Churches prepare to mark Anglican Communion Sunday on 24 May
Churches around the world are preparing to mark Anglican Communion Sunday this weekend. While some provinces set aside a different day for Anglican Communion Sunday, many hold it on the Sunday closest to the feast of Saint Augustine of Canterbury, who was sent by Pope Gregory to evangelise Britain in AD 595 and who is recognised as the very first Archbishop of Canterbury.
An international service had been planned to take place in London’s Westminster Abbey, but this has been cancelled because of the Covid-19 lockdown restrictions in England. The Primate of Hong Kong, Archbishop Paul Kwong, is Chair of the Anglican Consultative Council. He had been expected to preach at that service but will instead give the sermon in Sunday’s video-based worship service produced by the Anglican Communion Office.
That service, which will feature voices and languages from across the Communion, will be available online at anglicancommunion.org/worship from 7pm GMT on Saturday 23 May. It will be introduced and closed by the Secretary General of the Anglican Communion, Archbishop Josiah Idowu-Fearon.
In addition, Dr Idowu-Fearon will be reading the New Testament lesson in an audio-based service produced by Westminster Abbey. That service will be available online at westminster-abbey.org/podcast at 8am GMT on Sunday 24 May.
Anglican Communion Sunday is a day to pray and give thanks for the Anglican Communion and the bonds of affection that bind its member churches.
Mothers’ Union move Thy Kingdom Come global prayer movement service online
An international service organised by the Mothers’ Union will take place online rather than in-person. Plans had been made for the special service to take place at Coventry Cathedral in England, but can’t take place because of the Covid-19 lockdown.
The Mothers’ Union is inviting supporters to join them on its Facebook page for what it describes as “an annual service of fellowship” which is part of “a global moment of prayer, worship and thanks.”
Thy Kingdom Come is a global prayer moment which principally invites Christians around the world to pray between Ascension (21 May) and Pentecost (31 May) and has grown from an invitation to clergy of the Church of England to a global ecumenical movement.
The sermon will be given by the Mothers’ Union Central Chaplain, the Bishop of Penrith, Dr Emma Ineson. It will also feature Bob Key, Thy Kingdom Come’s lead for the Anglican Communion. The service will also include Mothers’ Union member Thembsie Mchunu, Mothers’ Union Worldwide Trustee for Central Africa, Nigeria, South Sudan and Southern Africa, and the Mothers’ Union Worldwide President, Sheran Harper.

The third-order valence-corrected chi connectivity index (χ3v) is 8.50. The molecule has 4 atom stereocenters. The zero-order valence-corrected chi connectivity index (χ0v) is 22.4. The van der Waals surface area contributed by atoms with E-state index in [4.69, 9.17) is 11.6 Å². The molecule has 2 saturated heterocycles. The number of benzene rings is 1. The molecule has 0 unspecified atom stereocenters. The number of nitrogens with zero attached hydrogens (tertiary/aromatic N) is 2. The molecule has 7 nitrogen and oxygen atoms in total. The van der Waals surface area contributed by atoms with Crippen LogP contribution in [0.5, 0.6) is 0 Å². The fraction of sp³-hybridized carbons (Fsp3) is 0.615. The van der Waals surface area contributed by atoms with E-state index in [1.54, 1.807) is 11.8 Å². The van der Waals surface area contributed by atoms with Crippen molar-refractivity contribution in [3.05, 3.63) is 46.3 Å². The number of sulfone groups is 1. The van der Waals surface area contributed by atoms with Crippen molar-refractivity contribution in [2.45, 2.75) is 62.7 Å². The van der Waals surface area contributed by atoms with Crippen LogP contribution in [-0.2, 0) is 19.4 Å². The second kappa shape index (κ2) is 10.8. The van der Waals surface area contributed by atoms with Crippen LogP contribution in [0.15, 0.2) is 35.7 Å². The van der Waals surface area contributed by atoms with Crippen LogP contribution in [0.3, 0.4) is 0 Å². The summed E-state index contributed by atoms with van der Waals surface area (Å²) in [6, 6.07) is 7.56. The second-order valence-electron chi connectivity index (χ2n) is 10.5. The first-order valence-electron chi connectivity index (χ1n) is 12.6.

“Thy Kingdom Come has become a wonderful moment in the year where we can join together to rejoice in God’s love and pray that God will bring transformation and change lives of those within our communities”, Sheran Harper said. “This year is no different and perhaps it is a moment we need more than ever because at this time it feels especially right that we join together to pray and to give thanks in our prayers to our frontline workers, but also to our friends and family as we trust in hope to bring us together once more, not only in our places of worship but together in our homes, on our streets and the places that we meet.”
You can join the service at the Mother’s Union Facebook page at 1pm GMT on Friday 22 May.
Bishop joins other Christian and religious leaders to explain suspension of public worship
The Bishop of West Tennessee, Phoebe Roaf, has joined other Christian and religious leaders in Memphis to explain the necessity of suspending public worship. In the US, lockdown restrictions are a matter for State and local governments; and there is some public pushback from so-called “freedom” advocates.
In a joint video message, the religious leaders say: “we love the vulnerable and the lonely, those on the front line of healing and supply chains, so until it’s safer, many of us are delaying face-to-face gatherings.”
Their message to the community is “stay vigilant, Memphis.” Citing the moral demands of their faiths to value the health and safety of others. They say: “we will wait a little bit longer to gather in face-to-face worship, because my choice and my freedom cannot come at the expense of your safety and health.”
West Virginia church’s mobile health unit deployed for Covid-19 testing
[Episcopal News Service, by David Paulsen] In 2017, St James’ Episcopal Church in Lewisburg, West Virginia, led a coalition of community partners in forming a plan to create a mobile health unit – a 16-foot box trailer outfitted with a small exam room – that health agencies could take around the county, especially to support their work with people suffering from opioid addiction.
With $10,000 [USD, approximately £8,150 GBP) in state grants and another $10,000 from the Diocese of West Virginia, the unit was finished in 2019 and dedicated in a ceremony held last November. It was first deployed, as a pop-up substance abuse clinic on 2 March this year.
Then the coronavirus pandemic hit. Now the mobile health unit is being used by a local medical clinic to offer free Covid-19 tests. The partnership highlights the range of ways Episcopal churches in West Virginia are supporting their communities as they respond to the ongoing public health crisis. That work fits naturally with the church’s call to serve, said St James’ Rector, Joshua Saxe.
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